The Crash Mustard

It’s hard to think of a more exciting band than The Crash Mustard to have emerged on the live music circuit in Japan in the last few years. They didn’t exactly just creep onto the scene, either. They’ve come roaring in with tremendous energy and talent, forging a new style of music that’s certain to excite those who seek out their live shows.

That the quartet has, in a mere six months of being together, accomplished such a mature and complex sound is not accidental. The musicians are all veteran players in other musical acts highly regarded by live music fans in Japan. The members are Kaneko Takumi (of Cro-Magnon) on keyboard, Yao (of Dachambo) on drums, Okabe Takuma (of multiple music acts) on bass and renowned didgeridoo player Nata. But experience doesn’t necessarily mean musicians will gel—certainly not this harmoniously. How do their disparate styles of playing manage not to, well, crash?

“We’ve got good balance,” they all agree, to which Yao adds, “We really listen to each other play and strive for a sense of unity. Then we think about how the song should progress.”

They come to their live shows with material they’ve rehearsed in the studio. “Then we jam with it,” continues Yao. “It’s close to jazz. We start with a theme, run with it, then return to the theme.”

Jazz seems particularly suited for bringing the members—and their different musical backgrounds—together. Okabe is no stranger to playing jazz and seems perfectly comfortable working the neck and laying down bass grooves. Kaneko, however, seems positively “liberated” (his words). While he studied jazz at Berklee College of Music he generally plays tighter loops with the more club and house-music oriented Cro-Magnon. Seeing his fingers dance across keys on spirited jazz-fusion riffs will be new to many familiar only with his previous work. Yao, one of the most versatile drummers out there, reveals a looser style of drumming with nimbly shifting patterns, having ably transitioned from the more power-driven percussion work with his regular band. The surprise, of course, is Nata’s didgeridoo, an instrument perhaps nobody would associate with jazz.

And yet it suits the genre surprisingly well. Like modern jazz drummers (and Yao’s own style in this band) Nata’s playing weaves between time-keeping/rhythm roles and melodic flourishes. In the song “Deja-va” Nata croaks and chirps in the background like some sonic tree frog taunting Okabe on bass. Later, you can hear him in the spaces in Kaneko’s solos. Says Kaneko, “When I hear him go bahhh I try to do the same on the keyboard,” he motions with his fingers, as if mashing down on a chord. Nata adds, “I do try to focus on the sense that I am singing.” The occasional comping between the didgeridoo and keyboard—with Yao and Okabe driving the rhythm furiously underneath—strikes one as the exploration of new musical space extending from the legacies of Herbie Hancock and Oscar Peterson, both pioneering experimenters of comping.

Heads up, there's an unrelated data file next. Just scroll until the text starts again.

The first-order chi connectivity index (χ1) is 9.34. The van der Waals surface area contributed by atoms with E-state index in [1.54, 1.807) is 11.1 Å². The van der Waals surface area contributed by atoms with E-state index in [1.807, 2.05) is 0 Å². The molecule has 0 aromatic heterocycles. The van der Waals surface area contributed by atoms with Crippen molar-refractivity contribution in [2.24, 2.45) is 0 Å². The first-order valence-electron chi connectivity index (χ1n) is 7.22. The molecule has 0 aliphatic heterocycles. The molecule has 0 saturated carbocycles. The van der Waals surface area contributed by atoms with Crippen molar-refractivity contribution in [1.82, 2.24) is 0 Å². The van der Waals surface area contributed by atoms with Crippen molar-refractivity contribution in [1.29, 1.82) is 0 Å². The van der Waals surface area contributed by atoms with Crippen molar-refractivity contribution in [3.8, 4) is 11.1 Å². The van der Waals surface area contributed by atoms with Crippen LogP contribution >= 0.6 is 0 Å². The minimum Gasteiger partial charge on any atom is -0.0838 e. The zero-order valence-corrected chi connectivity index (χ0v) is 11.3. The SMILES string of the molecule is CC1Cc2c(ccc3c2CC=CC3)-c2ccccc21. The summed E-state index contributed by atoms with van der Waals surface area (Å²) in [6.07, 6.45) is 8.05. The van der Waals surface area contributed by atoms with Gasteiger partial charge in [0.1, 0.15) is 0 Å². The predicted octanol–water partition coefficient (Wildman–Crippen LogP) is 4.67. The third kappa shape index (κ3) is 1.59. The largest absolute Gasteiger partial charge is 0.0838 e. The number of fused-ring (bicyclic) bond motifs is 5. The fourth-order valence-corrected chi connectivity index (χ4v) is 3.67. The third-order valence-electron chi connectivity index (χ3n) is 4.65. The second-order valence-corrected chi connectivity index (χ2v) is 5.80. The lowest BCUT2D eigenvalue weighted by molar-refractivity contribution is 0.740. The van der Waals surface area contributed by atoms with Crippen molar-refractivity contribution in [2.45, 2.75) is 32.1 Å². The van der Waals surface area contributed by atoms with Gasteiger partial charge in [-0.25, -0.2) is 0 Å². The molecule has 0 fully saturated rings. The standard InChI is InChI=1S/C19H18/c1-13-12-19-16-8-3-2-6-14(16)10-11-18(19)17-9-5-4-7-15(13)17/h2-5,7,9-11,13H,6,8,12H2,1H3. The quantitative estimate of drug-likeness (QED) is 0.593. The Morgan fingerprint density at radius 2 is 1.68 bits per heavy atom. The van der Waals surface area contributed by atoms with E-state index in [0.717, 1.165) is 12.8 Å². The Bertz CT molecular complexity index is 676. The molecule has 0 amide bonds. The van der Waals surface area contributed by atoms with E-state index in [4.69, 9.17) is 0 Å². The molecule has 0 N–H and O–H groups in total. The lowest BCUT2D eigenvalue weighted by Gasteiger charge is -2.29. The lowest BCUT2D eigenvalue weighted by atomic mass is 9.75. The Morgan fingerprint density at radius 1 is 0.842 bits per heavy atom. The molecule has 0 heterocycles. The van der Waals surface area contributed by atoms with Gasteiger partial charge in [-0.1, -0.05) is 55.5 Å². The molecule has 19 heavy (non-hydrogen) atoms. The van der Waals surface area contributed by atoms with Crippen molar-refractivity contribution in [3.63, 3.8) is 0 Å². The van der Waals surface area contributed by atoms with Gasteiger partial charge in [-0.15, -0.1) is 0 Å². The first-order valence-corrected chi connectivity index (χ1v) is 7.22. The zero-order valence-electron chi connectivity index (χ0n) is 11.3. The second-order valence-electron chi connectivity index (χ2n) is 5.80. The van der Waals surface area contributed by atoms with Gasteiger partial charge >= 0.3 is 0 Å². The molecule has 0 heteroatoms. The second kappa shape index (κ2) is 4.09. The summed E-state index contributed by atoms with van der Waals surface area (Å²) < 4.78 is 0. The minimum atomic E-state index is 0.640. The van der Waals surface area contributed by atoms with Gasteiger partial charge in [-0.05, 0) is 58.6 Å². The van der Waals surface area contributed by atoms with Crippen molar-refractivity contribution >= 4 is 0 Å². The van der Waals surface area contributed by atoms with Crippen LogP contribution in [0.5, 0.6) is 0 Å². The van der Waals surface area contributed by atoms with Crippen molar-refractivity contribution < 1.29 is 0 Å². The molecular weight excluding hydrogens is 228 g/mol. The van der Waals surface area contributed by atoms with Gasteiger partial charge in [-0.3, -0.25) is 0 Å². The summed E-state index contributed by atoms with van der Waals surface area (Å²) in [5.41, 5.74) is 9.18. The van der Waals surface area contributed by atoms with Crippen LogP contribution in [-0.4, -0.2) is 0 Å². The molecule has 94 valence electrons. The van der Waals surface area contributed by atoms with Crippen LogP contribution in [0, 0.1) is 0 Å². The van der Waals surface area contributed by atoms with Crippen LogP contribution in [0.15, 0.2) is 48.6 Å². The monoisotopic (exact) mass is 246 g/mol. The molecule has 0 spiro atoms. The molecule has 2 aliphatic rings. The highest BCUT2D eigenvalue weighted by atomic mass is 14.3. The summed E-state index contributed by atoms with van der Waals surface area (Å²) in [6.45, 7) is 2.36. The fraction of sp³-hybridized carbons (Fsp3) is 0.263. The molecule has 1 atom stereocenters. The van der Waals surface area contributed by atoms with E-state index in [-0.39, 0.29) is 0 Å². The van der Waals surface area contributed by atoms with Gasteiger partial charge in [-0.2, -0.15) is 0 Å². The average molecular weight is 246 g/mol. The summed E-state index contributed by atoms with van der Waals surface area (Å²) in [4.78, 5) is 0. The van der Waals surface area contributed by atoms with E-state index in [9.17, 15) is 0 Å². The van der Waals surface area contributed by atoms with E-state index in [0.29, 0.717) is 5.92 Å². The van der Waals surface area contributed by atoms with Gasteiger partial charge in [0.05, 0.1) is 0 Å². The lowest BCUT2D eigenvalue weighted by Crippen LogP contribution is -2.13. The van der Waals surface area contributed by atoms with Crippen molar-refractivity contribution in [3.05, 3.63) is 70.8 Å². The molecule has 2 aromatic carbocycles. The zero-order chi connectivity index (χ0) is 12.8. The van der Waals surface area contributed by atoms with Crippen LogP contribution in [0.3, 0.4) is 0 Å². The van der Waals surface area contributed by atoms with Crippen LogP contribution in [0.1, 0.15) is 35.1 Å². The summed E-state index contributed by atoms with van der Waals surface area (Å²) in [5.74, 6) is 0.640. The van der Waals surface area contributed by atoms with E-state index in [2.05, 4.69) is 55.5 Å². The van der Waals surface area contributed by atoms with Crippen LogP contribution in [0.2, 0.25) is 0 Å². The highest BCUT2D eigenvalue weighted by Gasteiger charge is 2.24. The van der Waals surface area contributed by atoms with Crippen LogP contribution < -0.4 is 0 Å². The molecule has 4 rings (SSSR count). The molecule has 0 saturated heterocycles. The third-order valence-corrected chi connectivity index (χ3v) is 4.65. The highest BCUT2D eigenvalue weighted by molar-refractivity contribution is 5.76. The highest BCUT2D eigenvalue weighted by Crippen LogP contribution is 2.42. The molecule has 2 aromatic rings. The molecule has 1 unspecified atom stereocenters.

Mentioning The Crash Mustard in the same breath as jazz legends is exuberance, of course. But when hungry musicians at the top of their game assemble to create fresh sound, underestimating their potential impact to contemporary music seems equally blameworthy. When asked what they will do if they become big, Okabe laughs and responds, “We’ll establish a music corporation and stretch our legs out.” “We’ll never be that good,” says Yao. But again, who knows?

More to the point was whether they will continue working with their other bands, and the answer is a resounding yes. Kaneko explains, “In jazz, it’s important to make good music with the people you’re currently with, but also move around and play with other groups as well.”

Others musicians, too, like Koshino Ryuta (of Razoku) have joined them live to play some improvisation. They all agree that a vocalist might be a nice addition to the group. Before anything else, though, they want more opportunities to play, especially in festivals. “Wherever we’re needed,” smiles Yao. Soon, it may be a question of wherever they are wanted, which will likely be everywhere fans of live music reside.

photos & text: Ry Beville
All photos taken with an
Nikon FG20 on Kodak.

ここ数年で日本のライブミュージック・サーキットに登場してきた新しいバンドの中でも、The Crash Mustardのエキサイティングなサウンドは特に素晴らしいと思う。凄まじいエネルギーと才能が一つになって新しい音楽スタイルを作り出し、ライブでファンを魅了している。




彼らを一つのバンドとして結びつけるのに、また4人が持つ音楽的なバックグラウンドを一体化させるためにジャズが果たしている役割は大きい。特に岡部はジャズに通じており、そうした演奏を得意としている。金子はポジティブな意味で「自由」にプレイしているように見える。金子はバークリー音楽院でジャズを学んだ経験を持つが、Cro-Magnonが得意とするクラブミュージックやハウスなど、よりタイトなプレイが本来の彼のスタイル。The Crash Mustardでの金子のジャズ/フュージョン的なアプローチは以前の彼のスタイルしか知らないリスナーには新鮮に聞こえるだろう。Dachamboでは力強いパーカッションワークが特徴のYaoは、The Crash Mustardでは次々に変化してゆく複雑なリズムの中心的役割を果たし、より柔軟で自由なスタイルを見せる。そして特筆すべきはNataのプレイ。ジャズとディジュリドゥの組み合わせは斬新だ。それでいて不思議としっくりくるのである。Nataのプレイはバックでリズムキープの役割をはたしているかと思えば次の瞬間には華やかでメロディアスなプレイに移行し、そのスタイルは変幻自在だ。“Deja-vu”という曲ではまるでベースの岡部を嘲笑うかのごとく、アマガエルがゲロゲロと鳴くような音でリズムを刻んでいる。この曲では金子のキーボードソロのバックでNataが刻むディジュリドゥの音が特に印象的。「Nataの音を聞くと触発されて僕もキーボードで同じ音を出したいと思うんですよ」と金子は言う。「自分が歌っている感覚で音を出すように心掛けています」とNataが付け加えてくれた。このように時折聞かれるディジュリドゥとキーボードの掛け合いはYaoと岡部が生み出す強烈なリズムをバックに、ハービー・ハンコックやオスカー・ピーターソンらがやっていたことをさらに進化させる新しい試みとして聞き手に感動を与える。

The Crash Mustardとジャズの巨匠たちを同じ次元で語るのは適切ではないかもしれないが、ハングリー精神に溢れた有能なミュージシャンたちが集まって新しいことを始めた時、現代の音楽にインパクトを与える彼らの秘めたる可能性を過小評価することはもっと大きな間違いだと思うのである。有名になったらどうしたいか尋ねたところ、岡部は笑いながら「音楽会社を立ち上げて好きなようにやります」と答えた。「僕らがそんなに有名になることはあり得ないですよ」とYaoは言うが、実際どうなるか分からない。


“らぞく”の越野竜太もThe Crash Mustardのライブにゲスト参加し、即興的な演奏を聴かせる。また、バンドにボーカリストを加えることについても全員が肯定的な意見を持っているという。しかしそういった付帯的なことよりも彼らが一番望んでいるのはライブの機会を、特に野外フェスへの参加をもっと増やすことだという。「話が来ればどこでも行きます」とYaoが笑顔で話してくれた。彼らが引っ張りだこの人気バンドになる日も遠くないかもしれない。ライブの雰囲気が好きなファンなら誰でも間違いなく彼らの音を気に入るだろう。


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